27 user 1 critic


An English priest is transferred to a small Irish village.
2,535 ( 105)




6   5   4   3   2   1  
2001   1999   1998   1997   1996  
6 wins & 12 nominations. See more awards »




Series cast summary:
Frankie McCafferty ...  Donal Docherty 58 episodes, 1996-2001
Joe Savino ...  Liam Coghlan 58 episodes, 1996-2001
Deirdre Donnelly Deirdre Donnelly ...  Siobhan Mehigan 56 episodes, 1996-2001
Gary Whelan ...  Brendan Kearney 55 episodes, 1996-2001
Áine Ní Mhuirí Áine Ní Mhuirí ...  Kathleen Hendley 53 episodes, 1996-2001
Niall Toibin ...  Father MacAnally 52 episodes, 1996-2001
Tina Kellegher ...  Niamh Egan / ... 49 episodes, 1996-2001
Tony Doyle ...  Brian Quigley 46 episodes, 1996-1999
Peter Hanly ...  Ambrose Egan 38 episodes, 1996-1999
Bosco Hogan ...  Dr. Michael Ryan 38 episodes, 1996-2001
Birdy Sweeney Birdy Sweeney ...  Eamon Byrne 34 episodes, 1996-1999
Peter Caffrey Peter Caffrey ...  Padraig O'Kelly 33 episodes, 1996-1998
Lorcan Cranitch ...  Sean Dillon 24 episodes, 1998-1999
Don Wycherley Don Wycherley ...  Father Aidan O'Connell 24 episodes, 1998-1999
Victoria Smurfit ...  Orla O'Connell 24 episodes, 1998-1999


Peter Clifford, a young Catholic priest from Manchester, is transferred to the village of Ballykissangel, Ireland, and is taken by the dry-humored publican Assumpta Fitzgerald who has almost the exact opposite of his good nature and dislikes the organized church. He has to deal with occasional battles against his hateful superior, Father MacAnally, and the day-to-day problems of the people: Brian Quigley, whose constant search for money often leads him to immorality, his daughter Niamh and her lover straight-arrow garda Ambrose Egan, uptight and inquisitive shopkeeper Kathleen Hendley, gruff vet Siobhan Mehigan, cheery mechanic Padraig O'Kelly, comical schoolteacher Brendan Kearney, and elderly farmer Eamon Byrne. Later arrivals to the town include former monk Father Aidan O'Connell, pariah Sean Dillon and his daughter Emma, Eamon's nephew Danny, female Garda Frankie Sullivan, Australian Father Vincent Sheahan, and horse-trainer Avril Burke. Written by brainybrailler@comcast.net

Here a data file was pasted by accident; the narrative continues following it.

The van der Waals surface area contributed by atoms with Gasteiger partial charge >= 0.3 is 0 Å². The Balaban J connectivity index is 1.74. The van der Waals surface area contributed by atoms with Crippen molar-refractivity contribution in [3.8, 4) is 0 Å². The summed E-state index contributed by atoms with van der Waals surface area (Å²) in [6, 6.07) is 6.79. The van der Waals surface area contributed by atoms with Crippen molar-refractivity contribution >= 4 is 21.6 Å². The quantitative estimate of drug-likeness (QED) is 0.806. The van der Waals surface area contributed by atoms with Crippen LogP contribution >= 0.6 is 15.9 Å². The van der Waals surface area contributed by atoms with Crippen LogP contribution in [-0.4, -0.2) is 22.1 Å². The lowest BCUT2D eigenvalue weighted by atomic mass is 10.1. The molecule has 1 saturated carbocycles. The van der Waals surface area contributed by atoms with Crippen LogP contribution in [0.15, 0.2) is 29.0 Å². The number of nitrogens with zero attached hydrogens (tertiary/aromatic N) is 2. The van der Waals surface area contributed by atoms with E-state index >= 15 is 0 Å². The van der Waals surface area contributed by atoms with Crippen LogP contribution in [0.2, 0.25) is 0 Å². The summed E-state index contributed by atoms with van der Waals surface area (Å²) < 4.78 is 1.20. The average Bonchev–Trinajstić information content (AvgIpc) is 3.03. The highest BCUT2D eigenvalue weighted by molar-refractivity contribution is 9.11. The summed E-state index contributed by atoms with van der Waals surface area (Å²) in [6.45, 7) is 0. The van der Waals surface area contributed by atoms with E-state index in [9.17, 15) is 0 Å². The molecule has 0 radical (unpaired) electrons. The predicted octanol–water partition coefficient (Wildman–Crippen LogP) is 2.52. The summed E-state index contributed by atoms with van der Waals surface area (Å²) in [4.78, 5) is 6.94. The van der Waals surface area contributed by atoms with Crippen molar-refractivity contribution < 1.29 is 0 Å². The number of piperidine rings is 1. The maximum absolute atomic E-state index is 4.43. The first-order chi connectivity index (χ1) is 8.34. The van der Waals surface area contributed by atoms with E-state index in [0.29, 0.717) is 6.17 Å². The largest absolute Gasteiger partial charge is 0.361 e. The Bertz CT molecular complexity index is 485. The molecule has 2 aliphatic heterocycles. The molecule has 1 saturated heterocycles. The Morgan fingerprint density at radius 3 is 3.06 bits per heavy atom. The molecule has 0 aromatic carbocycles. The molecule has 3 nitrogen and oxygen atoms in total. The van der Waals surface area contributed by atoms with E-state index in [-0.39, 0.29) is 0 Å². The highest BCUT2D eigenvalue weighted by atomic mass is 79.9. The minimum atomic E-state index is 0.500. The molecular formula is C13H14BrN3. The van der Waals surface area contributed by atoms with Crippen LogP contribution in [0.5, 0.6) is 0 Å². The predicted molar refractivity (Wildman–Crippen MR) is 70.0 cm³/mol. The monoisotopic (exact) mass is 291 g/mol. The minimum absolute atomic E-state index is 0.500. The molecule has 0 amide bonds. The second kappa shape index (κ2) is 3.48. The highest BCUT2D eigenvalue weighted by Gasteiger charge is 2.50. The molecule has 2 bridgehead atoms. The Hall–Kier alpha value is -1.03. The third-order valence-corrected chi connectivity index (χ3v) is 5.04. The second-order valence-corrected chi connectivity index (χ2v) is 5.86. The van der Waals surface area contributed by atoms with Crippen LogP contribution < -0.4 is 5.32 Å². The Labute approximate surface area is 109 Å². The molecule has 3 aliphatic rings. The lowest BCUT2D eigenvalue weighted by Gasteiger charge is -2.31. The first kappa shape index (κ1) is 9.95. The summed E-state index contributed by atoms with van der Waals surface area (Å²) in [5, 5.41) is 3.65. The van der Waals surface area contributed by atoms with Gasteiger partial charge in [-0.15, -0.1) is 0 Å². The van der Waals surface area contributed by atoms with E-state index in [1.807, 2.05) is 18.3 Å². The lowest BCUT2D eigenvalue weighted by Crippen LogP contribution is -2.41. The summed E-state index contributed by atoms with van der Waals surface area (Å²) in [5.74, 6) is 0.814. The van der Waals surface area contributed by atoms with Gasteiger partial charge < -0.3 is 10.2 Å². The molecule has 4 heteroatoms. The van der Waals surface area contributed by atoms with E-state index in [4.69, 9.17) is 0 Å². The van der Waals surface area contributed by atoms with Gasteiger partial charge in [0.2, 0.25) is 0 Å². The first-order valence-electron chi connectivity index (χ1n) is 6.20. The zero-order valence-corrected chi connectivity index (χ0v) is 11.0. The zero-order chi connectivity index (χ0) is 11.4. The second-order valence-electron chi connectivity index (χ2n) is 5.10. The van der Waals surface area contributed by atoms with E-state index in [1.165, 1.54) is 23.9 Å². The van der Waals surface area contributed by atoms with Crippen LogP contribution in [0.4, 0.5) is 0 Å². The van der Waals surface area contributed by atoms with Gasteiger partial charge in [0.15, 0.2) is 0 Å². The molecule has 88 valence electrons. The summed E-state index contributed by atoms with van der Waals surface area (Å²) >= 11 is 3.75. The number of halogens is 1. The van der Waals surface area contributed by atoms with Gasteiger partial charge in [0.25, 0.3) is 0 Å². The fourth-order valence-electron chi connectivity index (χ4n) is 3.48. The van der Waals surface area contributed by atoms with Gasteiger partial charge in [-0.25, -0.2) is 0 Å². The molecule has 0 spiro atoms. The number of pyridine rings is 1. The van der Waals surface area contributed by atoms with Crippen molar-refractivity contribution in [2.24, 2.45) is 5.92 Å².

Plot Summary | Add Synopsis


Comedy | Drama


TV-14 | See all certifications »

Did You Know?


'Owen Roe (I)''s character who appeared once each in the first and third seasons was originally named Sean Dooley, but when he returned as a regular character late in the fifth season, his name was switched to Paul Dooley because Lorcan Cranitch's character Sean Dillon had been introduced in the third season. See more »


Remade as Hope Island (1999) See more »

User Reviews

Pleasing Irish series
15 November 2001 | by Steffen_JohnSee all my reviews

One of my favourite series. Ballykissangel is an example of how Ireland can produce quality family drama with wonderful characters and good writing against a picturesque backdrop of the Irish countryside.

Filmed at Avoca in Ireland it follows the characters in the fictional town of Ballykissangel, mainly the Catholic priest Father Peter Clifford. Hidden underneath the weekly episodes was the quietly growing attraction of Father Peter and Assumpta Fitzgerald (pub owner of Fitzgeralds)

The series had a slightly quirky edge to it and its humour helped make the series such a ratings winner. The show went for 6 seasons but the best episodes were the first 3 seasons. After the end of the first 3 the two main characters left and the the creator and writer, Kieran Prendiville, also handed over the reins to other writers. The show was never the same and lost some of its humour. Then Peter Hanley (Ambrose) left the show. Later on the series suffered more blows with actors, Birdy Sweeny (Eamonn) and Tony Doyle (Brian Quigley), dying in real life.

With falling ratings Season 6 saw Ballykissangel given some new life with the arrival of a more charismatic priest, Father Vincent Sheahan (played by Australian Robert Taylor) and the return of the original writer Kieran Prendiville. Despite Season 6 being more enjoyable, and showing more promise, it was decided to end the show after 58 episodes.

Personally I think it could have continued as long as Kieran Prendiville held its reins but it was not to be.

Ballykissangel will go down in television history as an example of how good an Irish production can be, which, at its best, was extremely likeable.

42 of 43 people found this review helpful.  Was this review helpful to you? | Report this
Review this title | See all 27 user reviews »

Frequently Asked Questions

See more »






Release Date:

11 February 1996 (UK) See more »

Also Known As:

Ballykissangel See more »

Company Credits

Show more on IMDbPro »

Technical Specs


Sound Mix:




Aspect Ratio:

1.33 : 1
See full technical specs »

Contribute to This Page

Recently Viewed